Connecticut Cougar Maps

Posted by: Loren Coleman on October 1st, 2011

Humans do like to connect the dots, don’t they?

If you search around the internet you can find some rather intriguing maps detailing the various theories about where the cougar killed in Connecticut came from, as well as maps of sightings of the cougars recently in Connecticut and Wisconsin, which apparently, include records of this future dead one.

Loren Coleman About Loren Coleman
Loren Coleman is one of the world’s leading cryptozoologists, some say “the” leading living cryptozoologist. Certainly, he is acknowledged as the current living American researcher and writer who has most popularized cryptozoology in the late 20th and early 21st centuries. Starting his fieldwork and investigations in 1960, after traveling and trekking extensively in pursuit of cryptozoological mysteries, Coleman began writing to share his experiences in 1969. An honorary member of Ivan T. Sanderson’s Society for the Investigation of the Unexplained in the 1970s, Coleman has been bestowed with similar honorary memberships of the North Idaho College Cryptozoology Club in 1983, and in subsequent years, that of the British Columbia Scientific Cryptozoology Club, CryptoSafari International, and other international organizations. He was also a Life Member and Benefactor of the International Society of Cryptozoology (now-defunct). Loren Coleman’s daily blog, as a member of the Cryptomundo Team, served as an ongoing avenue of communication for the ever-growing body of cryptozoo news from 2005 through 2013. He returned as an infrequent contributor beginning Halloween week of 2015. Coleman is the founder in 2003, and current director of the International Cryptozoology Museum in Portland, Maine.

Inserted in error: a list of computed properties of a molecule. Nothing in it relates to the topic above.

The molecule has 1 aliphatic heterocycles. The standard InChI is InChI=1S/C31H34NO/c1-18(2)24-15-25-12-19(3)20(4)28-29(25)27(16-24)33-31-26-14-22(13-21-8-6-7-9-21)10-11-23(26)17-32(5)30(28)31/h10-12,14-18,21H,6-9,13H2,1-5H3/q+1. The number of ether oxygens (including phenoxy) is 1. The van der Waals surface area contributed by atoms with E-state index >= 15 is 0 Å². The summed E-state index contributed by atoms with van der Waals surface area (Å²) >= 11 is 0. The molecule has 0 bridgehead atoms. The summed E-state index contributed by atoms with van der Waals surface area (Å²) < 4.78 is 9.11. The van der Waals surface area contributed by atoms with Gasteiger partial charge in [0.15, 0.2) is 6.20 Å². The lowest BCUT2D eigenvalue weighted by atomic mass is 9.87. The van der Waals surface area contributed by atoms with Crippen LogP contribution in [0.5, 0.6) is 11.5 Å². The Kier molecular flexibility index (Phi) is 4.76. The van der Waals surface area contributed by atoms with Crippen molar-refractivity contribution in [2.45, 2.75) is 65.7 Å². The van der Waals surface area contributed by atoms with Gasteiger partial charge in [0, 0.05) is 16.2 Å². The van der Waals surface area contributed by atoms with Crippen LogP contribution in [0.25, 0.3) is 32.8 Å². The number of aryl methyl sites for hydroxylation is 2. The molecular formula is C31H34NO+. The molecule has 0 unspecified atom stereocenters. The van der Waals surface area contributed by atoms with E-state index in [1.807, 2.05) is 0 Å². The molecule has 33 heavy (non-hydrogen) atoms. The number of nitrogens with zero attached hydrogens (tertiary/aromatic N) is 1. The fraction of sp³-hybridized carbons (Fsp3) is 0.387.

2 Responses to “Connecticut Cougar Maps”

  1. Clark responds:

    To explain away this cougar as not native Eastern, the “skeptics” have had to reverse themselves on one of their major premises. They have all along insisted that the cougars have not returned to the East precisely because they do not get around that easily. Now they concede the cougars get around very easily. Perhaps they have been breeding in the East for a long time.

  2. sschaper responds:

    The Iowa DNR confirmed a cougar in Clinton county along the Wapsipinicon a week or so ago. There was one roaming north of there in SE Minnesota last year. There’s been a female denning near Mankato MN for years. I presume her cubs are driven away after they’ve gotten to a certain size. I doubt that they are all the same cat.

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